A quote, a poem, or piece of writing that you think this deity resonates strongly with.
I love to read and have a stack of possible choices here, so I’m going to provide a quote, some poems, and a piece of writing! Again, though, I offer the caveat that I can’t speak for Indra; these are writings that remind me of Him, not pieces that perfectly express His nature.
Quote: I’ll explain this one from the beginning, because “I bought a nectarine” is not the most obviously Deva-oriented quote I could have chosen.
In the 1980s there was a television show called The Golden Girls, whose namesake “girls” were four elder women who became housemates, sharing a home in Florida; the show focused on their contrasting personalities and the extraordinary family-like friendship that developed between them.
The oldest of them, Sophia, is supposed to be almost eighty years old (if memory serves) at the start of the fourth-season episode called The Days and Nights of Sophia Petrillo. It begins when Sophia announces one rainy morning that she’s going to the market to buy fruit, by her usual habit. After she leaves the house, the three other women – Dorothy, Rose, and Blanche – talk about Sophia, expressing concern that she does the same thing every day. They agree that she should have more constructive and fulfilling activities to enrich her old age, though they’re unsure how to encourage her.
The rest of the story is a study in contrasts. The three girls at home are feeling lazy and unproductive; they talk about the chores they ought to get done, but end up chatting and snacking the day away instead. Meanwhile, Sophia does indeed go to the grocery to pick up a nectarine. There she encounters a friend who’s been denied a (justified) return on a bad item by the supermarket, so she cons the store owner into taking her friend’s return, then tricks her friend into paying for her nectarine with the refund money. Sophia continues on to the beach, where she arranges to have her lunch bought for her and then directs a small jazz band of elderly players, who perform there every day in order to raise donations for the local hospital.
From there, it’s on to the hospital itself, where Sophia does volunteer work. After cheering up a lonely patient with a cart full of flowers – partly because she doesn’t feel like delivering them all – she spends time with an unhappy youth who seems to have a terminal condition, comforting him and giving him hope. We discover that she bought the nectarine to give to the boy, encouraging him to eat more fresh fruit to keep up his strength. Finally she returns home, where the girls are watching TV after having spent the entire day in idleness. When they ask her what she did, her response is the final line of the episode: “What did I do? I did what I always do. I bought a nectarine.”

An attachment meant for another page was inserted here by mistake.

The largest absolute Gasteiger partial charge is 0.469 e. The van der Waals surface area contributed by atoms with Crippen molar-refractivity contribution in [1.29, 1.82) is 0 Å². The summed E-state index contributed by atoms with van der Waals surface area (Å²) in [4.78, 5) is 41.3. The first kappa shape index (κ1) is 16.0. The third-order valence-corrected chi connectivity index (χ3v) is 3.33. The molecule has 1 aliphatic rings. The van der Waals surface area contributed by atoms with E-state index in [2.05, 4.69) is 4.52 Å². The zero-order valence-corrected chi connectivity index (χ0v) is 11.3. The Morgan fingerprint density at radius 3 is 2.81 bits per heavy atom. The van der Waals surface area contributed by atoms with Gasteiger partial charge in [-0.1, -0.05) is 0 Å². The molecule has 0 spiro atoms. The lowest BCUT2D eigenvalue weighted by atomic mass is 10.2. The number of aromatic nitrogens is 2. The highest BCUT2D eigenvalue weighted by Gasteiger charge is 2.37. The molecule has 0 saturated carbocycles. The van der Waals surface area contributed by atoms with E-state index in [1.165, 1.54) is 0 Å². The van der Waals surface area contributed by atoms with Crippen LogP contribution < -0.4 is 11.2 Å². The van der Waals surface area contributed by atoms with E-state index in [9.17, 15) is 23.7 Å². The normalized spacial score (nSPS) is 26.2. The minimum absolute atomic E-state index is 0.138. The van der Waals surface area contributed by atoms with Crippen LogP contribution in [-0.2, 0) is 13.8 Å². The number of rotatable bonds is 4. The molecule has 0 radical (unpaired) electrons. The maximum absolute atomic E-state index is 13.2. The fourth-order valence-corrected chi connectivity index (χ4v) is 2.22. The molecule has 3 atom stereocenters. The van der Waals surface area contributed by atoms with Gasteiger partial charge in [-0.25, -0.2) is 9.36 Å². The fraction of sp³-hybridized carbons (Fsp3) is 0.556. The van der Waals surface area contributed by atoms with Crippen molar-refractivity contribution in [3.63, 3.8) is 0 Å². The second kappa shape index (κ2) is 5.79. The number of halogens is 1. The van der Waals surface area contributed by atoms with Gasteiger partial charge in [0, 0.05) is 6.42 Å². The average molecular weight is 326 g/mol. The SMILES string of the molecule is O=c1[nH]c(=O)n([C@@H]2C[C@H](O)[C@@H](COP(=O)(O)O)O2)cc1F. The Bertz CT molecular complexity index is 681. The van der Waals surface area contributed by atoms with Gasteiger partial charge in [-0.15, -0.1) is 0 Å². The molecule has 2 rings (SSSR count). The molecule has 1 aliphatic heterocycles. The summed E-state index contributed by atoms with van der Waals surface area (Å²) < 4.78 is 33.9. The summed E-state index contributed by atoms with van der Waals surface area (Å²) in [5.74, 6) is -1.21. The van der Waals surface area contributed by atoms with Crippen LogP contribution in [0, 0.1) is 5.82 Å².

This cleverly-written story is a wonderful example of just Indra’s sort of illusion. Sophia is an ornery, outspoken character who says whatever she pleases, and often her behaviour is quite rude. But despite playing pranks and making sarcastic quips all day long, she lives a life of contribution, service, and vitality, which she downplays by simply not talking about it. I’ve mentioned the concept of “royal sādhanā” on this blog before, the discipline of performing acts of charity and generosity without expecting reward, return, or even acknowledgment for one’s deeds. This is exactly what Sophia does, and regardless of how abrasive her manner is, her ends certainly justify the means. Meanwhile, her roommates discuss her worriedly; they intend no harm in their conversation, but nonetheless pass ignorant judgment upon her, having no idea how active and meaningful her life really is.
Indra, too, teaches such lessons: that to assess godly behaviour by human terms is a mistake, that a situation’s appearance doesn’t always match its reality, and that it isn’t necessary to have a flawless character or even a particularly sweet nature; all that’s truly required is to perform right action. In the show Sophia’s acidic tongue becomes irrelevant, even hilarious, as her actions give the lie to her bristly words; likewise, Indra’s deeds often seem terrible, His words harsh or flippant, yet the results are always world-welfare and the benefit of humanity, and His stories become surprising and even humorous on re-examination.
Poems: I’ve offered some of these verses here before, but never quite explained why. A poem that reminds me of the dark, terrible Indra, who ensnares by worldly Māyā, is Swinburne’s Dolores (offered here). Another verse, evoking the passionate, alluring, powerful God of unbearable splendour, is The Brides of Indra, which was posted on this blog a year ago. The third poem I link to Indra, both because of its unusual and stark imagery and because it hints at an illusory world, is Pablo Neruda’s Nothing But Death, offered in translation at this link.
Piece of Writing: The wonderful 2005 book Puranic Stories for Cynical People – you knew I had to buy it, with that title – offers a delicious story called Striptease. It’s acerbic, witty, thought-provoking, sensuous, and more complex than it initially appears; in other words, it contains many of Indra’s qualities. Don’t be fooled by the title, as the story actually mocks humanity’s obsession with external beauty, and teaches – just as Indra does – by misdirection. An online translation of the tale may be found here; it’s a little different from the published version, but still conveys the idea of it.
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